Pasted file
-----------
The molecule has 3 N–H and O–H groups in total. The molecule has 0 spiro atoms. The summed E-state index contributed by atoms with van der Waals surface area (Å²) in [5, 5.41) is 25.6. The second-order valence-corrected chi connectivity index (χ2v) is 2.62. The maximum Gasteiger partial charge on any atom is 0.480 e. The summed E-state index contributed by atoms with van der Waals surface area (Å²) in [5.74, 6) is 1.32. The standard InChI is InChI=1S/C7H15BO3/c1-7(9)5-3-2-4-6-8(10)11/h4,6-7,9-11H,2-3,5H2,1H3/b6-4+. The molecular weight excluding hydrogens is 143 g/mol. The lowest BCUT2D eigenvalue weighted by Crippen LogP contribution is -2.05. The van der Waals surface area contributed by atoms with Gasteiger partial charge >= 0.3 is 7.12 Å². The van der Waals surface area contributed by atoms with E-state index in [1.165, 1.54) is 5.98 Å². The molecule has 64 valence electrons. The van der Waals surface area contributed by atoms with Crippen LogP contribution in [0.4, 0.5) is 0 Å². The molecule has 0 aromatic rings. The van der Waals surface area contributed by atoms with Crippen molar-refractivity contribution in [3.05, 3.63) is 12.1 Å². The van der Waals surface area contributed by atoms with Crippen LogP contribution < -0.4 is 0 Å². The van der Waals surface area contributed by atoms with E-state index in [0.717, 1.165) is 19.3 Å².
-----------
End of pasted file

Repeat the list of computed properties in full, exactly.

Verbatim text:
The molecule has 3 N–H and O–H groups in total. The molecule has 0 spiro atoms. The summed E-state index contributed by atoms with van der Waals surface area (Å²) in [5, 5.41) is 25.6. The second-order valence-corrected chi connectivity index (χ2v) is 2.62. The maximum Gasteiger partial charge on any atom is 0.480 e. The summed E-state index contributed by atoms with van der Waals surface area (Å²) in [5.74, 6) is 1.32. The standard InChI is InChI=1S/C7H15BO3/c1-7(9)5-3-2-4-6-8(10)11/h4,6-7,9-11H,2-3,5H2,1H3/b6-4+. The molecular weight excluding hydrogens is 143 g/mol. The lowest BCUT2D eigenvalue weighted by Crippen LogP contribution is -2.05. The van der Waals surface area contributed by atoms with Gasteiger partial charge >= 0.3 is 7.12 Å². The van der Waals surface area contributed by atoms with E-state index in [1.165, 1.54) is 5.98 Å². The molecule has 64 valence electrons. The van der Waals surface area contributed by atoms with Crippen LogP contribution in [0.4, 0.5) is 0 Å². The molecule has 0 aromatic rings. The van der Waals surface area contributed by atoms with Crippen molar-refractivity contribution in [3.05, 3.63) is 12.1 Å². The van der Waals surface area contributed by atoms with Crippen LogP contribution < -0.4 is 0 Å². The van der Waals surface area contributed by atoms with E-state index in [0.717, 1.165) is 19.3 Å².